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Bruce Larner - Reflect His Glory

Bruce Larner - Reflect His Glory

The Best Commentary On The Bible Is The Bible Itself
Bruce Larner - Reflect His Glory
The Reflections Newsletter

Monday, July 27, 2009

**In This Issue**

  1. The Gospel of Judas
  2. What Does the Bible Say About...?

Welcome to the Reflections Newsletter from Reflect His Glory.  RHG is a co-ministry with Creation Science Ministries.  Feel free to send this to your relatives and friends.

The Gospel of Judas


"For the time will come when they will not endure sound doctrine; but after their own lusts shall they heap to themselves teachers, having itching ears; And they shall turn away their ears from the truth, and shall be turned to fables."  2 Timothy 4:3-4  KJV ER

Every few years comes the idea that there are other gospels that have been left out of the Cannon.  Every time these other gospels are brought out into the open, they conger up widespread debate.  One of these 'missing gospels' is found in a 1,700 year old manuscript that claims to tell the story of Christ Jesus' last days from the point-of-view of history's most notorious turncoat.  This so-called "Gospel of Judas" conflicts greatly with the Biblical account and is only one of several non-canonical gospels, often called the "Gnostic Gospels".  Scholars widely agree that none of these texts contain historically reliable information about the life of Christ Jesus, and that all were likely written in the second century or later.  However they do help us learn more about false teachings that early church leaders, like the Apostle Paul, preached against in the book of Colossians, and elsewhere.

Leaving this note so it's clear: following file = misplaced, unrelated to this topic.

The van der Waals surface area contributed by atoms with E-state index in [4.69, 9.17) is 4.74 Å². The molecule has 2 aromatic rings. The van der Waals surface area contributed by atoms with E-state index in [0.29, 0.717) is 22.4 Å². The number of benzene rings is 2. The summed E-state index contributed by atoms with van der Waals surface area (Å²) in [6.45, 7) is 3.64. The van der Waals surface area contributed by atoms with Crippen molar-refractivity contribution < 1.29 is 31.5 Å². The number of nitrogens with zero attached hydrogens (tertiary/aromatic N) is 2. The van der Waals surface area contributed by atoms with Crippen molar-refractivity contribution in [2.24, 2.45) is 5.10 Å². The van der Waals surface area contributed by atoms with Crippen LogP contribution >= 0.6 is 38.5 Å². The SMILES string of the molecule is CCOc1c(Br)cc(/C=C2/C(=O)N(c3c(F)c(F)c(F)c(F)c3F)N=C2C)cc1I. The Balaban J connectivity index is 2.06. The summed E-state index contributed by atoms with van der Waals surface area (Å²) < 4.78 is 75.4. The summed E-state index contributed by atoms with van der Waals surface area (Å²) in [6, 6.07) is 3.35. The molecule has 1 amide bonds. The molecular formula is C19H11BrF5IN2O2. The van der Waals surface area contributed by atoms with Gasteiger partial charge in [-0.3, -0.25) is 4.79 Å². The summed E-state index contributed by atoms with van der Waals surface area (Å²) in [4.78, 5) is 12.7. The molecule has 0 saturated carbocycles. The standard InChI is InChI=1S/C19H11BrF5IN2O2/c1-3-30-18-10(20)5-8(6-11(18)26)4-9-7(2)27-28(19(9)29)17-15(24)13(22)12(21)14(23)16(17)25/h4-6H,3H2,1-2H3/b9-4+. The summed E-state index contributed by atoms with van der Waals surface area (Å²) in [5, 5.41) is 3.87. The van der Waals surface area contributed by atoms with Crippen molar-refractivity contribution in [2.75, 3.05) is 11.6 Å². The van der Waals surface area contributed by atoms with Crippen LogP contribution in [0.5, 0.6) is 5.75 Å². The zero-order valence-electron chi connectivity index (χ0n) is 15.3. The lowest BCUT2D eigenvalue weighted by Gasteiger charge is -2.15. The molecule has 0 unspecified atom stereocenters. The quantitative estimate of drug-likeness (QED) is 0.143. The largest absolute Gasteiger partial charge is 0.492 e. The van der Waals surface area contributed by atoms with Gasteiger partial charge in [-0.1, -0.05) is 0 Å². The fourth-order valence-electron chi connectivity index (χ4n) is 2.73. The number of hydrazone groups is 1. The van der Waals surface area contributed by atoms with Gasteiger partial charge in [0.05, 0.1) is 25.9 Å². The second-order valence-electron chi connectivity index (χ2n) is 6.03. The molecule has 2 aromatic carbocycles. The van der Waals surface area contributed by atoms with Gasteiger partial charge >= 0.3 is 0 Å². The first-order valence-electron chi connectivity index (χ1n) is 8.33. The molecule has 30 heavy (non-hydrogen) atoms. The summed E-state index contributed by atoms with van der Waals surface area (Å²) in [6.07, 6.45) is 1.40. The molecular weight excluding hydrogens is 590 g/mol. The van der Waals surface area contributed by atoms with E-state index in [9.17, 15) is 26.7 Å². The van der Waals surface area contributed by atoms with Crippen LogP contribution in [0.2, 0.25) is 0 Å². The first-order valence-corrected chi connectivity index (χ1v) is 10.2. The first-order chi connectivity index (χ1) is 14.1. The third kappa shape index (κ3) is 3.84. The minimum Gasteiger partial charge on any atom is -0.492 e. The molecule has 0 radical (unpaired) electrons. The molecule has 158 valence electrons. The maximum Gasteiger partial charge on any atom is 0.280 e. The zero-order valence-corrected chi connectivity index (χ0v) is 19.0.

Gnosticism is a system of false teachings that existed during the early centuries of Christianity.  Its name came from the Greek word for knowledge, gnosis.  The Gnostics believed that knowledge was the way to salvation.  For this reason, Gnosticism was condemned as false and heretical by several writers of the New Testament.  The Gnostics consisted of diverse groups, from high-minded people who abstain from worldly comforts and pleasures to people lacking moral discipline.


Our knowledge of Gnosticism comes from several sources.  First, there are the Gnostic texts, which are known as the New Testament Apocrypha.  These texts are not recognized as Scripture because they contain teachings that differ from those in the Bible.  Next, there are the refutations of the Gnostics by the early church fathers.  Some of the more important ones are Irenaeus, Against Heresies; Hippolytus, Refutations of All Heresies; Epiphanius, Panarion; and Tertullian, Against Marcion.